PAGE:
(14ax) Polymerized Ionic Liquids As a Platform for Novel Functional Materials
AIChE Annual Meeting
Sunday, November 13, 2016 - 1:00pm to 3:30pm
Research Interests: block copolymers, soft condensed matter, chemistry, physics, carbohydrate-based functional materials
Teaching Interests: chemical engineering thermodynamics, analysis of transport phenomena, separation processes, electrochemical systems, polymer chemistry, polymer physics
Polymerized Ionic Liquids (i.e., PILs) are an emerging class of materials with ionic liquid moieties covalently attached to a polymer backbone. As such, they synergistically combine the processability of polymers with the versatile chemical functionality of ionic liquids. PILs can exploit a vast array of synthetically accessible polymer chemistries and architectures, with functionalities ranging from ionic conductivity, and magnetism. In this work, we seek a fundamental understanding of structure-property relationships in this exciting class of frontier materials.
Carbon-linked imidazolium moieties represent a promising chemistry for proton conducting PILs due to the amphoteric nature of the nitrogen atoms located in the aromatic ring. Herein, the effect of lamellar domain spacing on ionic conductivity is investigated for a model system of hydrated diblock copolymer based on a protic PIL. We present a strategy that allows for the synthesis of a well-defined series of narrowly dispersed poly(styrene-block-ionic liquid) (i.e., PS-b-PIL) with constant volume fraction of ionic liquid moieties (fIL = 0.39) and with two types of mobile charge carriers: trifluoroacetate anions and protons. These materials self-assemble into ordered lamellar morphologies with variable domain spacing (ca. 20-70 nm) as demonstrated by Small-Angle X-Ray Scattering. PS-b-PIL membranes exhibit ionic conductivities above 10-4S/cm at room temperature, which are independent of domain spacing consistent with their nearly identical water content. The conductivity scaling relationship demonstrated in this paper suggest that a mechanically robust membrane can be designed without compromising its ability to transport ions. In addition, PIL-based membranes exhibit low water uptake (Î» = 10) in comparison with many proton-conducting systems reported elsewhere. The low water content of the materials described herein makes them promising candidate for electrochemical devices operating in aqueous electrolytes at low current densities where moderate ion conduction and low product crossover are required.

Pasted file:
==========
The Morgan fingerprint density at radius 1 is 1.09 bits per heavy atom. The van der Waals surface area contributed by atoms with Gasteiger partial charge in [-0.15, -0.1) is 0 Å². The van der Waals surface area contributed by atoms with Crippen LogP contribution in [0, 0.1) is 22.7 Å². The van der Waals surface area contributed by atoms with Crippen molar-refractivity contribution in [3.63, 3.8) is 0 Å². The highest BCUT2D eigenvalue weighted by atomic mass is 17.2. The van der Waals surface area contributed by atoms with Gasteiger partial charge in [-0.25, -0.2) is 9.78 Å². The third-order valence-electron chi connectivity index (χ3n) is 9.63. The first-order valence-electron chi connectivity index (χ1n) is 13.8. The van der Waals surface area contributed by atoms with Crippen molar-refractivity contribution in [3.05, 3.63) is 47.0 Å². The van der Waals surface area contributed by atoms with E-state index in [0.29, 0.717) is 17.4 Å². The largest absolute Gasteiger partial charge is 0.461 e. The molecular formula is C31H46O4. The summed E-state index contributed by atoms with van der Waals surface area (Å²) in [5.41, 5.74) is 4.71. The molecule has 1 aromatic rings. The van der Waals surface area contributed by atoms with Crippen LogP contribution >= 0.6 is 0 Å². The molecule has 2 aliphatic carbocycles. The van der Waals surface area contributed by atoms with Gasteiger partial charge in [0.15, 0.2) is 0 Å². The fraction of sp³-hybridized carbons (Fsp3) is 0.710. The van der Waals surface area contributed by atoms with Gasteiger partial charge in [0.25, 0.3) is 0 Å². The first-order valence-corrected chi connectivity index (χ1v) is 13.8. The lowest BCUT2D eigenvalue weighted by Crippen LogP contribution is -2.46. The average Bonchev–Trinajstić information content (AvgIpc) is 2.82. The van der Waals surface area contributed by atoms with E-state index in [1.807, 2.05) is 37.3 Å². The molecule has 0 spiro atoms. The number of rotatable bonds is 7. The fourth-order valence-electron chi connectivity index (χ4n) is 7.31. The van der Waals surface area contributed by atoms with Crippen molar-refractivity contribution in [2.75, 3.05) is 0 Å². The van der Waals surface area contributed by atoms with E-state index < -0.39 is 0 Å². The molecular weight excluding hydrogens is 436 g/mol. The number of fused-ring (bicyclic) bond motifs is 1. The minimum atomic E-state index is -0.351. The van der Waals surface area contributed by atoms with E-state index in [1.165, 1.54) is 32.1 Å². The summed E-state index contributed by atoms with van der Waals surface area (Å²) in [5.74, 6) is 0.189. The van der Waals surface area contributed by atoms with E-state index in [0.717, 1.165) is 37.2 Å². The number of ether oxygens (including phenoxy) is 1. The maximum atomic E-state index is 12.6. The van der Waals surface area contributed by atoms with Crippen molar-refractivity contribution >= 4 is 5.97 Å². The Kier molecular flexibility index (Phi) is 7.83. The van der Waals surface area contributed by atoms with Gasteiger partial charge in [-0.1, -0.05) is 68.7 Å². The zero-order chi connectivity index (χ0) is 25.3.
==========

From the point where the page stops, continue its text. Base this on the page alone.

Â Ionic liquids based on transition metals are suitable for magnetic PILs due to the paramagnetic nature of the atoms with partially filled d-orbitals. We developed a paramagnetic and biocompatible PIL based on poly(ethylene glycol) (i.e., PEG) and the ionic liquid anion tetrachloroferrate(III) (i.e., FeCl4-). We illustrate a molecular design strategy based on a combination of epoxide ring opening anionic polymerization and thiol-ene click chemistry that allows for exquisite control over the molecular structure of the polymer and guarantees scalability appropriate for extensive physical characterization. PIL containing FeCl4- is paramagnetic with a magnetic susceptibility at 30 oC of 30x10-6 emu/g.Oe, as characteristic of materials based on anions containing transition metals with partially filled d-orbitals. Additionally, the PIL significantly modifies the magnetic environment experienced by the 1H of water, as revealed by a decrease in the spin-lattice relaxation time (i.e., T1) of 1H determined from Nuclear Magnetic Resonance (i.e., NMR) from 8 to 0.3 seconds. The structure-property relationships demonstrated in this work makes PILs based on PEG and FeCl4- suitable as a T1-weighted MRI contrast agent. The magnetic and biocompatible nature of PILs is promising for development of novel therapeutic agents (i.e., drugs, proteins, antibodies) based on polymer conjugates that exhibit controlled residence time within the human body; and magnetic functionality for MRI imaging, and facilitated targeting.
Elucidating design rules for novel functional materials using a modular synthetic platform needs to be extended beyond a PIL platform given the grand challenges faced nowadays by society. We will present research strategies to engineer better medicines, provide access to clean water, and manage the nitrogen cycle.